‘Monroe’ feels too familiar for American audiences

James Nesbitt, the great Irish actor, is just about as good as it gets when it comes to cinematic actors. His performances in Bloody Sunday, Waking Up Ned Devine and last year’s The Way are memorable and solid. He always puts unique touches on what could easily be considered stock characters.

His latest project is Monroe, a British television series that features six episodes for its inaugural season. Although Nesbitt continues to bring his undeniable charms as an actor, the TV show is a strange rip-off of House. The central character, Dr. Gabriel Monroe, is quirky, unorthodox, funny and superstitious — qualities that Dr. House shares on his recently wrapped television show in the States. The parallels are far too obvious (Acorn Media, which recently released Monroe on DVD, even makes mention of House on the DVD box).

Monroe does expand beyond House by focusing heavily on the doctor’s personal life, including his college-aged son, his daughter that died on the operating table and the disintegrating relationship with his wife. The visuals on the series are also quite nice. Surgeries come to life with interesting vantage points, and much of the science seems to be sound. Overall, the TV show has a nice balance between the development of the main characters and the story arcs of the weekly patients.

Because of Monroe’s good-natured kindness, spending time with him rather than House makes sense. Nesbitt’s character has a sardonic wit, but everything is based on his need and desire to help people in difficult medical situations. He pokes fun at his colleagues, sometimes even calling them names, but it’s all tongue-in-cheek and harmless. House, on the other hand, seems far too distant and semi-cruel. Monroe is a person you want to befriend. House is a person you’d rather pass by, only utilizing his medical skills if necessary.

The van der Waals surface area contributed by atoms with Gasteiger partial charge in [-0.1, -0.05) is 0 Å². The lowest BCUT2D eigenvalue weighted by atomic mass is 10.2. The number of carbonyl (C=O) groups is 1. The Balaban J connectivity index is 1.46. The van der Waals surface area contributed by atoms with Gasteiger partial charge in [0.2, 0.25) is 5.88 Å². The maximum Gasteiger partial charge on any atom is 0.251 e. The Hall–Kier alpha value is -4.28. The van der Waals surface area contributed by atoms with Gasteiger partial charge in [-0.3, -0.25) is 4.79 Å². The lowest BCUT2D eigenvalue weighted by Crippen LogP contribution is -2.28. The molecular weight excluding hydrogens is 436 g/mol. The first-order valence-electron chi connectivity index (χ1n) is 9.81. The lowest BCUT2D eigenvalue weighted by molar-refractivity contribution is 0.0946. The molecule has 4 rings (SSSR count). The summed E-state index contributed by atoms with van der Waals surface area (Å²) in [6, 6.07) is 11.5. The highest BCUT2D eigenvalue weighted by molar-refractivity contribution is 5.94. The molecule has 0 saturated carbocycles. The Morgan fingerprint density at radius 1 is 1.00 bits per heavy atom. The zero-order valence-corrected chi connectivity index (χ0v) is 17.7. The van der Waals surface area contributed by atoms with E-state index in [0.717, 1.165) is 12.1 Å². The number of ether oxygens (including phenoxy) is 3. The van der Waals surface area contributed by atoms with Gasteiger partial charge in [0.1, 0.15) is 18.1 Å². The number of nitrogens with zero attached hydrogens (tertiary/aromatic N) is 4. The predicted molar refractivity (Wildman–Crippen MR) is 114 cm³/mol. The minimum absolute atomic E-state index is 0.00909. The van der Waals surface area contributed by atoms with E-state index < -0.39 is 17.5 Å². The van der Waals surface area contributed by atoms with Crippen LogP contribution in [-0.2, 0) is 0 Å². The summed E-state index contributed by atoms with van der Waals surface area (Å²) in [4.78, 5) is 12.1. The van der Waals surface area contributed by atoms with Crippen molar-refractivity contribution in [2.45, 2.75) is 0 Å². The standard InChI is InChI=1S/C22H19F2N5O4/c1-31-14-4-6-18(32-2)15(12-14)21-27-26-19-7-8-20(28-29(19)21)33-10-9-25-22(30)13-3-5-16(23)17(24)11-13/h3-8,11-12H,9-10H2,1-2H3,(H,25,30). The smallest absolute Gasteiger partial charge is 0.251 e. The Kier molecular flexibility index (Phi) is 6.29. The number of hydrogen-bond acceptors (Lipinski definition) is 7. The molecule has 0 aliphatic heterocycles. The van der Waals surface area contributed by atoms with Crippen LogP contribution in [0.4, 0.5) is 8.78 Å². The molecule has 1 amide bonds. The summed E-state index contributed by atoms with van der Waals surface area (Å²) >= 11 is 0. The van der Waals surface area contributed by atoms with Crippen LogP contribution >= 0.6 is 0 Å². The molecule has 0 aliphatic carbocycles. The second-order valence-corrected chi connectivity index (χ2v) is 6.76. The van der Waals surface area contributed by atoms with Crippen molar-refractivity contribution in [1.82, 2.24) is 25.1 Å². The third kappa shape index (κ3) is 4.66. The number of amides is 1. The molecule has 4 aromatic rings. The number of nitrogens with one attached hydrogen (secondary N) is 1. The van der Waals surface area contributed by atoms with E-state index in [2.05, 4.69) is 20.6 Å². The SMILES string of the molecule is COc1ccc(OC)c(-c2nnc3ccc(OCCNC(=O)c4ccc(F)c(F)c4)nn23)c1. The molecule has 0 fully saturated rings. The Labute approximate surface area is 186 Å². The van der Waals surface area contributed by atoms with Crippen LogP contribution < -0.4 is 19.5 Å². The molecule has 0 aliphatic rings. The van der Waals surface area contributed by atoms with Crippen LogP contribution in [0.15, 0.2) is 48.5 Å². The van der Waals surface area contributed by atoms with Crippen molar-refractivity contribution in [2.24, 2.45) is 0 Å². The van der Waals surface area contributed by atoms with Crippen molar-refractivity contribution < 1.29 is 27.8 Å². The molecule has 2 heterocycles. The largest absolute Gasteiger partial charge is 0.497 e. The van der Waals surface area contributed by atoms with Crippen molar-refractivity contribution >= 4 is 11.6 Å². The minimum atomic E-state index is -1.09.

Monroe’s first season is given the two-disc treatment by Acorn Media. The set includes all six episodes, each one running the typical length of an American series. The music included on each installment is catchy and adds another dimension to the comedy and drama.

For James Nesbitt fans, Monroe is another example of the actor’s fine work and dedication to intricate characterization. For fans of American medical dramas, the territory will feel unfortunately familiar.

By John Soltes / Publisher / John@HollywoodSoapbox.com

  • Monroe

  • Starring James Nesbitt and Sarah Parish

  • 6 episodes on 2 discs

  • Running time: 274 minutes

  • Not Rated

  • Rating: ★★½☆

John Soltes

John Soltes is an award-winning journalist. His writing has appeared in The New York Times, Earth Island Journal, The Hollywood Reporter, New Jersey Monthly and at Time.com, among other publications. E-mail him at john@hollywoodsoapbox.com

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